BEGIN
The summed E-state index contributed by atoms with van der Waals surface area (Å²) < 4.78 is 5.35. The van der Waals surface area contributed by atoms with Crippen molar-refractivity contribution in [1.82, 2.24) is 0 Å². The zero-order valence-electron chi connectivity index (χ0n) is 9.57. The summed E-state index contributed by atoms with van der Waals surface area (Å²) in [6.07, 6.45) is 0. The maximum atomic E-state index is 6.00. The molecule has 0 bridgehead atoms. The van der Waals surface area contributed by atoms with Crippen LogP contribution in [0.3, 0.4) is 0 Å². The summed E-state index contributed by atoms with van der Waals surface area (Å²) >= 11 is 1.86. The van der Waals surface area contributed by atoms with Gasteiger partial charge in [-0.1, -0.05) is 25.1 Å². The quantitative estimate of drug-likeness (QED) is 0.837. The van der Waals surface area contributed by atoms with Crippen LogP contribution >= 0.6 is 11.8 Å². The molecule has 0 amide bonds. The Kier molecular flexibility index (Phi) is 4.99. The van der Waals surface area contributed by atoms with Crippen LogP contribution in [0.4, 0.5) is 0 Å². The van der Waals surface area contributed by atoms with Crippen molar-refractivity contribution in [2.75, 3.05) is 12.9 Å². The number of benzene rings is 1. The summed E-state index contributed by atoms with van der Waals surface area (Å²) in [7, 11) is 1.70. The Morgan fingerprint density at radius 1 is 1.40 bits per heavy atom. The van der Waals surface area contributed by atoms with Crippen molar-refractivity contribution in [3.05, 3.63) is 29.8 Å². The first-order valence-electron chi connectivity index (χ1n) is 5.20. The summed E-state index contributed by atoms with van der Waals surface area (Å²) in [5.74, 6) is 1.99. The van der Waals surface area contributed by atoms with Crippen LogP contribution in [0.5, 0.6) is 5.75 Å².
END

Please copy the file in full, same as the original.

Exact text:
The summed E-state index contributed by atoms with van der Waals surface area (Å²) < 4.78 is 5.35. The van der Waals surface area contributed by atoms with Crippen molar-refractivity contribution in [1.82, 2.24) is 0 Å². The zero-order valence-electron chi connectivity index (χ0n) is 9.57. The summed E-state index contributed by atoms with van der Waals surface area (Å²) in [6.07, 6.45) is 0. The maximum atomic E-state index is 6.00. The molecule has 0 bridgehead atoms. The van der Waals surface area contributed by atoms with Crippen LogP contribution in [0.3, 0.4) is 0 Å². The summed E-state index contributed by atoms with van der Waals surface area (Å²) >= 11 is 1.86. The van der Waals surface area contributed by atoms with Gasteiger partial charge in [-0.1, -0.05) is 25.1 Å². The quantitative estimate of drug-likeness (QED) is 0.837. The van der Waals surface area contributed by atoms with Crippen LogP contribution >= 0.6 is 11.8 Å². The molecule has 0 amide bonds. The Kier molecular flexibility index (Phi) is 4.99. The van der Waals surface area contributed by atoms with Crippen LogP contribution in [0.4, 0.5) is 0 Å². The van der Waals surface area contributed by atoms with Crippen molar-refractivity contribution in [2.75, 3.05) is 12.9 Å². The number of benzene rings is 1. The summed E-state index contributed by atoms with van der Waals surface area (Å²) in [7, 11) is 1.70. The Morgan fingerprint density at radius 1 is 1.40 bits per heavy atom. The van der Waals surface area contributed by atoms with Crippen molar-refractivity contribution in [3.05, 3.63) is 29.8 Å². The first-order valence-electron chi connectivity index (χ1n) is 5.20. The summed E-state index contributed by atoms with van der Waals surface area (Å²) in [5.74, 6) is 1.99. The van der Waals surface area contributed by atoms with Crippen LogP contribution in [0.5, 0.6) is 5.75 Å².